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Different types of tungsten softlights


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#1 Marc Roessler

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Posted 11 May 2009 - 01:37 PM

Hi...

I'd like your input on tungsten softlights. Tungsten rules out Kinoflos and similar fixtures, so what seems to be left is a Zip-type light, a Chimera-type light or home made bounced light (fixture plus reflector card/bounce/...)

When do you use which setup? Zip lights seem to be more power hungry (and thus hotter) than Chimeras, but they are still sold (and in use), so there has to be some positive side to it?

Also what are your experiences with the different Zip-type lights, such as Mole Zip, ARRI Duplo (old), ARRI Softlight (newer), Quartzcolor Arturo, Strand Antares, DeSisti Botticelli ... both in light quality and ease of use/mechanical quality?

Thanks,
Greetings,
Marc
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#2 Jonathan Bowerbank

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Posted 11 May 2009 - 03:17 PM

I'd like your input on tungsten softlights. Tungsten rules out Kinoflos and similar fixtures, so what seems to be left is a Zip-type light, a Chimera-type light or home made bounced light (fixture plus reflector card/bounce/...)


I assume you're only interested in lights with a Tungsten filament, such as halogen bulbs. As Kinoflo do make Tungsten balanced bulbs, and they're a great soft source.

I've used smaller Mole zips here and there, and they're fine if you're going for that quality of light.

I have a couple Photoflex fixtures and softboxes, and use them A LOT. If you have egg crates and flags, they're not too difficult to control and they're very friendly to pretty much any subject's face.
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#3 Mathew Rudenberg

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Posted 11 May 2009 - 04:16 PM

Don't forget that 'zip' is the terminology for the location friendly (ie small) versions of the softlight. Studio softs generally are much bigger, and thus have a much bigger bounced area, which of coarse equals a softer source.

Zip lights themselves are usually not that soft as the bounce area is only 1 by 2 feet or so.

I would say the most common tungsten soft fixture used for lighting faces is the chimera because it's relatively easy to setup, lightweight, and doesn't spill (much) - get yourself an egg crate for it and you barely even need flags.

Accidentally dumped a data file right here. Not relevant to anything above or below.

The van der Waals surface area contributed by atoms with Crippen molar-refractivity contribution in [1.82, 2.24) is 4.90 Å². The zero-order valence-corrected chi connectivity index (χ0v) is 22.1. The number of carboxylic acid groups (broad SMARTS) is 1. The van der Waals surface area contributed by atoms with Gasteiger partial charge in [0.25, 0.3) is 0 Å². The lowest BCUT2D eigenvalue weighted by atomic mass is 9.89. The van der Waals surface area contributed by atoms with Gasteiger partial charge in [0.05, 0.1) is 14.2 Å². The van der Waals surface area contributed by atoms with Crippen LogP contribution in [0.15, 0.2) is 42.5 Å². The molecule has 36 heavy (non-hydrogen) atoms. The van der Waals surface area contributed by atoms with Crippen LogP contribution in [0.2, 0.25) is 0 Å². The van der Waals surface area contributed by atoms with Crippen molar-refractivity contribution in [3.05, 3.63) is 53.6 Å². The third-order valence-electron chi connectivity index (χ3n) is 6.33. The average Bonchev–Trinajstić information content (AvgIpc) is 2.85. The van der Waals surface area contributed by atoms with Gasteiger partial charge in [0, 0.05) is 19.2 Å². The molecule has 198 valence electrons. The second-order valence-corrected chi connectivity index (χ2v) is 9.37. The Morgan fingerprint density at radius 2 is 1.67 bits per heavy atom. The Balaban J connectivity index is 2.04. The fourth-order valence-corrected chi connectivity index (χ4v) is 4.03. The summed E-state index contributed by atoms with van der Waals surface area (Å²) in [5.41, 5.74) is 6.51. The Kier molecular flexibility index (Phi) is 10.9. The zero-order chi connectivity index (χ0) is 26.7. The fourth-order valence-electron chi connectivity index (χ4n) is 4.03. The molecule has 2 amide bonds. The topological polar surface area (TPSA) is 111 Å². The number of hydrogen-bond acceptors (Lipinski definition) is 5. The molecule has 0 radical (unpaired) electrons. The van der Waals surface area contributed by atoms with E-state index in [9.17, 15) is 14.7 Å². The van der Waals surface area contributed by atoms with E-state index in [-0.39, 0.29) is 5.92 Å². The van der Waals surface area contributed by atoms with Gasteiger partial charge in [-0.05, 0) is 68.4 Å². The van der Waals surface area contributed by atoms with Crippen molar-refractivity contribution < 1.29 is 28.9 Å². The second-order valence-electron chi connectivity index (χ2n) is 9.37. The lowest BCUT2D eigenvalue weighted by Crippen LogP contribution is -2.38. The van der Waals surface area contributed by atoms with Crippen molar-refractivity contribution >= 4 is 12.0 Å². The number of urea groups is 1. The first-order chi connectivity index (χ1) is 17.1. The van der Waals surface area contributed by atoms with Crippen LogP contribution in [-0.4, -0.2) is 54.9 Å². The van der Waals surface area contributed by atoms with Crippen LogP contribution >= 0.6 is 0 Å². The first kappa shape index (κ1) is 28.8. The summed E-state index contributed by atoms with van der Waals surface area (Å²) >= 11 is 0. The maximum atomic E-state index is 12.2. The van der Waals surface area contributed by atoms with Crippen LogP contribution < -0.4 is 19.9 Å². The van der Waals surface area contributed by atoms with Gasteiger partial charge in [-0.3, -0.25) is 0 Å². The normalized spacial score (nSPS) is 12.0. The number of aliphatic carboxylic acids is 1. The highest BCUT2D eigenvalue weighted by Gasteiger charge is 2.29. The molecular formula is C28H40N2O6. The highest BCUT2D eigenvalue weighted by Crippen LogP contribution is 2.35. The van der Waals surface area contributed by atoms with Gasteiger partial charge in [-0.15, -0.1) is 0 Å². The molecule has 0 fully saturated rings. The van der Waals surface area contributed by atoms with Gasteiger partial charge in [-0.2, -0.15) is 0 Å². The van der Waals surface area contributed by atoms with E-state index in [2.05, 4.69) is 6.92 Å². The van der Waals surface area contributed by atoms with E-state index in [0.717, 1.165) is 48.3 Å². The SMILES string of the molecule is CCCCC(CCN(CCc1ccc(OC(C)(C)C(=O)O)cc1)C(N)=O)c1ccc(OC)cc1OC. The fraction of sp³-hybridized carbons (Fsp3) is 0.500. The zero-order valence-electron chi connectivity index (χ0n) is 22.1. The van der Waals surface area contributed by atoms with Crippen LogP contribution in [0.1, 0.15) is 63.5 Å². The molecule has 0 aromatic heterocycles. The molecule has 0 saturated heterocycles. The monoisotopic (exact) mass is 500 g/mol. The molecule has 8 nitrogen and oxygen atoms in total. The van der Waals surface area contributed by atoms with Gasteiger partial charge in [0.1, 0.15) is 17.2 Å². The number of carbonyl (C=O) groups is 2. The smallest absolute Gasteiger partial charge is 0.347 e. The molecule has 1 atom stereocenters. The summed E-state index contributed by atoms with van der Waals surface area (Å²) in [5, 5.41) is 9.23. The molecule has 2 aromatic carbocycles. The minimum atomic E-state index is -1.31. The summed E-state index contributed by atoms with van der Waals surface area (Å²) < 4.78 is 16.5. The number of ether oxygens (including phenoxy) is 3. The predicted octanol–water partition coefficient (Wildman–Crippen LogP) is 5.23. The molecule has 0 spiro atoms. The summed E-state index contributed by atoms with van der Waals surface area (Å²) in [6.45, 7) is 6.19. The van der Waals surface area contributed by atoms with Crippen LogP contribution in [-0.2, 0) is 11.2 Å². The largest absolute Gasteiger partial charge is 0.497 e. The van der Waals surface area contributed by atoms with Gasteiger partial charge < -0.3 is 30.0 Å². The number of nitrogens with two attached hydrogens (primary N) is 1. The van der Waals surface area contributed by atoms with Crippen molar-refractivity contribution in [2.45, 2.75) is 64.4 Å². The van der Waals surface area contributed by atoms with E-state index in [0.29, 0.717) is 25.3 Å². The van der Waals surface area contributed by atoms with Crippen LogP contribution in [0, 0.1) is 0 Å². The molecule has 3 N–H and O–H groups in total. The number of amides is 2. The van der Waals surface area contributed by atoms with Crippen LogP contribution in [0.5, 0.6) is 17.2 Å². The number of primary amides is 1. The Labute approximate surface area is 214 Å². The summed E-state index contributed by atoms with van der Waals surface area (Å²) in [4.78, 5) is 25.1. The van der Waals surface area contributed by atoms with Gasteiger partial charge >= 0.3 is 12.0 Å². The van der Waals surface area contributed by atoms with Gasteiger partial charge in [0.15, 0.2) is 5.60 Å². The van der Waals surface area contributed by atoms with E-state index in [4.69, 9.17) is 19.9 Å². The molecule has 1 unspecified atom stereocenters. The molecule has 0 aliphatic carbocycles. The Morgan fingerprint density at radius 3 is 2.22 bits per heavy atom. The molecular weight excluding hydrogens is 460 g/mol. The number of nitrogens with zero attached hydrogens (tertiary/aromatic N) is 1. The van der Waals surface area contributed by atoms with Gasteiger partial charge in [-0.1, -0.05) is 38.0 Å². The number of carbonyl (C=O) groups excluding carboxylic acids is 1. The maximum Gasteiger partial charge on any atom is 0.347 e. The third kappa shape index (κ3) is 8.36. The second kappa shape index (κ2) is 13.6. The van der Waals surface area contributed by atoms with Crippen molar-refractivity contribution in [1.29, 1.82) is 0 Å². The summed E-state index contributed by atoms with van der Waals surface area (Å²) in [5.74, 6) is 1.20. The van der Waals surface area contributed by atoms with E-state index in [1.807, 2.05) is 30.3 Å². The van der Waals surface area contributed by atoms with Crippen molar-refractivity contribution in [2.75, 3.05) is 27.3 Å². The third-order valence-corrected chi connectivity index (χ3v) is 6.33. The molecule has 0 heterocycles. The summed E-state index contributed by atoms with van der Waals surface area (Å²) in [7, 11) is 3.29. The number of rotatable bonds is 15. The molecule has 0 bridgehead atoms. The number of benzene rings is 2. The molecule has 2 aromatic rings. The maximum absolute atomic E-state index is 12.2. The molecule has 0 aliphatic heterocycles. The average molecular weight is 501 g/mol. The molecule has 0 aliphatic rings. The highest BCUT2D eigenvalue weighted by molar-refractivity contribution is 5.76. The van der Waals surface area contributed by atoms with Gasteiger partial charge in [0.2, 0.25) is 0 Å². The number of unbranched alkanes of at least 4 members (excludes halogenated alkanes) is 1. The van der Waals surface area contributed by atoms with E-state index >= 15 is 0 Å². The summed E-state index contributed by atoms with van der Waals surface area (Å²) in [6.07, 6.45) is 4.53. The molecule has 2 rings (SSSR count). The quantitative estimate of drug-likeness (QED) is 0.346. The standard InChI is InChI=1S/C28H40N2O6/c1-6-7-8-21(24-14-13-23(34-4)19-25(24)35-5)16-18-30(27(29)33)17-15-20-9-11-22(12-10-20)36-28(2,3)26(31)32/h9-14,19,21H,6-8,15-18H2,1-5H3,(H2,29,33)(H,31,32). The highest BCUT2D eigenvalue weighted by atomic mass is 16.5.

I love zip lights, but I found them to be an acquired taste.
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#4 Adam Frisch FSF

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Posted 12 May 2009 - 12:31 AM

In a studio environment I use Zip's all the time. I love the 4K's and 5K Mole's. They're soft, but still have a reach. And the eggcrate is very good at
keeping the soft light from going everywhere. They're great for backlight as they're big enough to create that reflected sheen in hair etc, and strong enough to get through. A too hard a backlight almost never looks good to me. Besides, they're super cheap lights and as long as you have the power, you
get a lot for your money.

I also use Rifa's a lot.
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#5 JD Hartman

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Posted 12 May 2009 - 12:20 PM

A 1k with a Chimera softbox draws the same current as a 1k zip softlight. I prefer the Mole or ARRI zips over a chimera as they don't take up as much space on location and setup time is almost nil. In my opinion an eggcrate is a manditory accessory with either type of softlight.
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#6 Marc Roessler

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Posted 12 May 2009 - 01:11 PM

Jonathan, you're of course correct... I meant "tungsten" as in "contains actual tungsten" ;) not as in "tunsten color temperature"

OK so to sum it up so far:
Zip style lights run hotter but are faster to setup and have more reach.
Chimeras are more effective (thus run cooler).. JD, or are they? Of course 1k is 1k, but is a 1k Zip as light efficient as a 1k Chimera?
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#7 David Mullen ASC

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Posted 12 May 2009 - 04:13 PM

Sort of apples and oranges because the softness is determined by the size of the soft area (like the front of the Chimera) relative to the distance to the subject. So most Chimeras have larger bags and diffusers than a 2K Zip light. But you need all sorts of sizes to make a movie, so both have their uses. But a medium bank Chimera (something like a 4'x3' diffusion) on a 1K fresnel is not the same effect as a 1K Softlite.

Sometimes I run 2K Zips in a row to create sort of a bright Covered Wagon unit effect.

Basically a 2K Zip is like a tiny white cove that two 1K bulbs can bounce into.

Generally larger soft lighting techniques are less power-efficient but produce softer, less directional light.

The thing to remember about lighting is that it isn't "soft versus hard", there are many degrees in between.
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